According to the internet, last week New York-based electronic duo Ratatat quietly released a vinyl-only seven-inch (whatever the hell those words mean). One of the songs included is Shiller, which sounds like a film soundtrack scored jointly by Ennio Morricone and Angelo Badalamentiso, clearly Italian in provenance. Which seems something of a departure for a group better known (if that) for mixing seriously badass beats for Björk and Biz Markie and for creating their own remix collections of tracks by the likes of Notorious B.I.G., Jay-Z, and Ludacris. —Erik Bryan, May. 14, 2008
I was considering using a malaprop of sorts to introduce this month’s collection of leaked music by conflating the popular adage of April showers with these May leaks, but then I thankfully remembered that I don’t hate any of you anymore than I’d want you to hate me, so, better judgment prevailing, let’s just proceed to the business at hand and never speak of this again.
Let me be perfectly clear about this: I don’t want to read your poetry, I will not be coming to your solo acoustic performance at the coffee shop, I don’t care one whit about whichever fashion marketing undergraduate just totally messed with your mind or if you’ve ever really felt loved, and, finally, I think your haircut is stupid. All that being said, I kinda dig Ben Gibbard, and Death Cab for Cutie by extension. It’s not really fair, though, to continue to lump D.C.F.C. in with all that emo dross considering how far they’ve come, especially when considering Narrow Stairs, their seventh studio album, due out May 13. Tracks like Pity and Fear suggest a whole new direction, one that utilizes tabla and synthesizers, but retains Gibbard’s signature wistfulness. Is this prog? Whatever it is, it rocks like nothing I would’ve expected from the group.
Toward the forefront of the powerfully influential Canuck Invasion of the past few years, Islands, made up of former members of the Unicorns, are set to release a second album, titled Arm’s Way, on the 20th of this month. The album sounds appropriately sophomoric, jumping about style and only casually flirting with the indie populism that has made them critics’ darlings. Whereas I usually found the Unicorns’ halting, non-linear melodies and showy senselessness too precious, Islands have managed to smooth out the pretense, such as on Pieces of You, and the result is a genre-skipping delight delicately balancing kooky and classy with confident transitions holding the disparate parts together. Which is to say, I think it works.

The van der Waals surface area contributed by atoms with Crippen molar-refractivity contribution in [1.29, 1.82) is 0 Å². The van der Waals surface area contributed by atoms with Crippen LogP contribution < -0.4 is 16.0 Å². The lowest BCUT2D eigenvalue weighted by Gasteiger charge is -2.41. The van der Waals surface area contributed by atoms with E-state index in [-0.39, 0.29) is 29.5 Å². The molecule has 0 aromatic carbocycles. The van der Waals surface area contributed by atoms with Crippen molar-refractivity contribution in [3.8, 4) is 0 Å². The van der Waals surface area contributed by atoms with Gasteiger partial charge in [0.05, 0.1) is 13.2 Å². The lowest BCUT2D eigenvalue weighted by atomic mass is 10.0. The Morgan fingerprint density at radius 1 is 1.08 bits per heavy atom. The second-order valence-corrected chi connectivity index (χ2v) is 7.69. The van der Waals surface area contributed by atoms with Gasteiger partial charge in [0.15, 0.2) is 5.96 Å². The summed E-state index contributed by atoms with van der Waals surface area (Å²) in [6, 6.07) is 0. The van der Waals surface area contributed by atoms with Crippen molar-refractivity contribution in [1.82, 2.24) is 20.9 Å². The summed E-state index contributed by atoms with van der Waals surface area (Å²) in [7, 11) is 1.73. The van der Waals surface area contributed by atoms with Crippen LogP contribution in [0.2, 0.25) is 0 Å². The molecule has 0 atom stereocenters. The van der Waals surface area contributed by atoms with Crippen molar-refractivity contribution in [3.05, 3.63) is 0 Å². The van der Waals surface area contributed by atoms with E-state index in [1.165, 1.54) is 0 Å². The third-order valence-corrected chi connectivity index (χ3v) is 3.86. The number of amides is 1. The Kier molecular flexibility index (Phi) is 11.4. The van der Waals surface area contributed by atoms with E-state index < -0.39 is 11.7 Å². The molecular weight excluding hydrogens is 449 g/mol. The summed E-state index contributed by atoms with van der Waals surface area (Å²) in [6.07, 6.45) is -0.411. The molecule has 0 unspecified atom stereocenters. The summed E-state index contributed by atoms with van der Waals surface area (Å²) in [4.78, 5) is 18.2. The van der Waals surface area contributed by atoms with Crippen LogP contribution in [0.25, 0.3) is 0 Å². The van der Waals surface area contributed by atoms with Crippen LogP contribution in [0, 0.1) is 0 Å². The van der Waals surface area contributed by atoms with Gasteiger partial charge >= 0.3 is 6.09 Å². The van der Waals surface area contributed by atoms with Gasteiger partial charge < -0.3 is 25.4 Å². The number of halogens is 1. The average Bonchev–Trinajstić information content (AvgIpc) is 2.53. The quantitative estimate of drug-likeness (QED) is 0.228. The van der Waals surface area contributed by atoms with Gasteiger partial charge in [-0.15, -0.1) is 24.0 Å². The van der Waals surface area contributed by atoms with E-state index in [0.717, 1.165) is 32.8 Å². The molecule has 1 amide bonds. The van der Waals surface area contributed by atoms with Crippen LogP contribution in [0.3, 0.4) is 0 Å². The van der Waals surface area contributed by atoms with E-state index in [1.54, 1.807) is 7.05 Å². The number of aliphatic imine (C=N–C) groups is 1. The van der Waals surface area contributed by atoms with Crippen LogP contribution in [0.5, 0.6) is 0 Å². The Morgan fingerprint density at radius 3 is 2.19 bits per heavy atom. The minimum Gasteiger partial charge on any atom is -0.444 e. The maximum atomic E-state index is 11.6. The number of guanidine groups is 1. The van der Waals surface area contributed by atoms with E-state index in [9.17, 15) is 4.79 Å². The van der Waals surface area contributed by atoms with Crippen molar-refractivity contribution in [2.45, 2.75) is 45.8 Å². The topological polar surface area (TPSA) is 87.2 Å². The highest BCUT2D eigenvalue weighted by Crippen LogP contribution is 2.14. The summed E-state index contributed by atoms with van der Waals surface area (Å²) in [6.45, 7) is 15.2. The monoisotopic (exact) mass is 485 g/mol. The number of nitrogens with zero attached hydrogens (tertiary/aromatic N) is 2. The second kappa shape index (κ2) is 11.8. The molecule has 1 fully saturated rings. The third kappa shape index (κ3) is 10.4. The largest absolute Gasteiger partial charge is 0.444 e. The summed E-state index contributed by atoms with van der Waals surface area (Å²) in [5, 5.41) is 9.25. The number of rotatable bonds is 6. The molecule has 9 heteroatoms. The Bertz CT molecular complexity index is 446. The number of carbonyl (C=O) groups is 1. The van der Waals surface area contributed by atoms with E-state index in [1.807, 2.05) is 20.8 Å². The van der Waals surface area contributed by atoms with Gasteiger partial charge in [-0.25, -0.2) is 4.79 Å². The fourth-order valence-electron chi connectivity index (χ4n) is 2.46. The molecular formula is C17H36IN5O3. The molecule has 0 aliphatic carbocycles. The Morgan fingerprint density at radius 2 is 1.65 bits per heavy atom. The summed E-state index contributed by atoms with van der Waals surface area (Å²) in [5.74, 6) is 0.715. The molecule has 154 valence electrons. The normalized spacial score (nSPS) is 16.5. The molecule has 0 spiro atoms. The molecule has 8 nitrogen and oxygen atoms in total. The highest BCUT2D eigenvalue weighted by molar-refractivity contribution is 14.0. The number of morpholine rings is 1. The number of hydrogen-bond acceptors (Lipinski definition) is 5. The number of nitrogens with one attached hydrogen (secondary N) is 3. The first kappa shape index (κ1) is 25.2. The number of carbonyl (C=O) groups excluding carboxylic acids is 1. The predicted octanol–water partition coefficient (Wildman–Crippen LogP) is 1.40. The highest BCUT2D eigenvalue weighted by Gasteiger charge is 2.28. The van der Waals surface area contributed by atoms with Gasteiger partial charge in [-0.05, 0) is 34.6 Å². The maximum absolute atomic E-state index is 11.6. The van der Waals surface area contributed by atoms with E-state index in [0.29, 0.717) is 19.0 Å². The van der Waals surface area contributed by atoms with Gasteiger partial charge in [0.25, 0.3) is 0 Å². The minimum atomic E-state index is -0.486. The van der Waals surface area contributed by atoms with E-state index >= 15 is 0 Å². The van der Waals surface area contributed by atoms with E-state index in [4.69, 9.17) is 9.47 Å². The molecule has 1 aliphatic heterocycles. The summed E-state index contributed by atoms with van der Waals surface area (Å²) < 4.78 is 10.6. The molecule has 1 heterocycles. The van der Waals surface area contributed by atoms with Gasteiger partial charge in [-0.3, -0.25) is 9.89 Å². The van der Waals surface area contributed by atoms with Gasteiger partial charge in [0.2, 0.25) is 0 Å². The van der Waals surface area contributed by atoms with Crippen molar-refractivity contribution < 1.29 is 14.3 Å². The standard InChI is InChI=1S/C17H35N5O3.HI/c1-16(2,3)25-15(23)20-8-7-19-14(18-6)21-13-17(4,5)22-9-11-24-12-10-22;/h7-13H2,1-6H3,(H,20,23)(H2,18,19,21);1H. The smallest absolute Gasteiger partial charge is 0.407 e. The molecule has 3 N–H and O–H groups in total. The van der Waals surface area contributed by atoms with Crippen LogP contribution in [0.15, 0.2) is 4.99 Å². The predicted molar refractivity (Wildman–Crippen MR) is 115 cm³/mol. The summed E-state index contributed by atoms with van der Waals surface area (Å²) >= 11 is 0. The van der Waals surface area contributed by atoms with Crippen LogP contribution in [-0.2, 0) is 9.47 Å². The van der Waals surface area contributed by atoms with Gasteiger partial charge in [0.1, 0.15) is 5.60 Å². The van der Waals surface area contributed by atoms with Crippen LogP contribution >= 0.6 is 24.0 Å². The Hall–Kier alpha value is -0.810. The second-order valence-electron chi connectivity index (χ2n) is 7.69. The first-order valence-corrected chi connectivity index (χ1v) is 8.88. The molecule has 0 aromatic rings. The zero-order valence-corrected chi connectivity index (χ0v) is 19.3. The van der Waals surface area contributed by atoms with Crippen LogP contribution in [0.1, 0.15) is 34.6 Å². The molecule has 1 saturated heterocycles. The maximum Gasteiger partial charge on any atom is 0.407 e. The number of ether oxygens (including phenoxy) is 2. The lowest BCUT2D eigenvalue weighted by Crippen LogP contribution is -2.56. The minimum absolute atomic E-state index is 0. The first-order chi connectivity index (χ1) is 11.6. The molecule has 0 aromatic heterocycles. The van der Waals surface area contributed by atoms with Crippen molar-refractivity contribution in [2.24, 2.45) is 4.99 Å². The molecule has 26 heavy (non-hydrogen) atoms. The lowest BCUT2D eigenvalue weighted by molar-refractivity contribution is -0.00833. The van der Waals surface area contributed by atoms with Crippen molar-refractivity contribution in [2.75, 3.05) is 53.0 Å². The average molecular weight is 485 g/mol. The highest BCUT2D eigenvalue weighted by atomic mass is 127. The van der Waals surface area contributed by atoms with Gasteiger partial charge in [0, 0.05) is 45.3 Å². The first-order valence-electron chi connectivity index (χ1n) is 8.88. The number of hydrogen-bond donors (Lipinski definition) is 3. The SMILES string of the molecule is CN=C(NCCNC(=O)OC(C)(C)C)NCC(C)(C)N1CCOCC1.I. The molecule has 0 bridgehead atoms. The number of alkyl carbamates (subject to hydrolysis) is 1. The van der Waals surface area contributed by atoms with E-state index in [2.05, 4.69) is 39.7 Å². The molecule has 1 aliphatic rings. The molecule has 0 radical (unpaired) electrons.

When the news was released back in late 2006 that Scarlett Jo-freaking-hansson would be recording and singing an album of Tom Waits covers, not only was the music world left scratching its head, but many (in particular, I) felt license to dismiss it out-of-hand. I mean, it’s not like she’s the best actor, and I know from personal experience how persistently she refuses to date poorly financed music writers, so naturally I assumed it would bomb. Well, she wasn’t kidding, and Anywhere I Lay My Head will be upon us (officially) on May 20. Dave Sitek of TV on the Radio produced it, David Bowie sings on two songs (as on Falling Down, above), and members of the Yeah Yeah Yeahs and Celebration backed Scar Jo up, and although I think her vocals are suspiciously low in the mix, the result is not bad. Let’s just hope she remembers who’s giving her the thumbs up on this one: this guy right here.
Sounding exactly like a cross between the cool indifference of Honda’s Asimo and the delightfully despicable abandon of human lust, Ladytron has stayed the course of savvy, sexy dance music for darkened clubs since 1999. On their fourth studio album, Velocifero (meaning bringer of speed, due June 3), the quartet from Liverpool proves that growth comes not always in the form of departure from pre-existing forms but in their refinement. Though their approach has changed little, the beats are more sure-footed, the synths more expertly chosen and mixed, and their overall tenor is a more focused professionalism. Songs like The Lovers don’t overstay their welcome. They get in, do their job, and wrap up, teasing the listener into repeated returns. If you were this hot, you’d expect no less.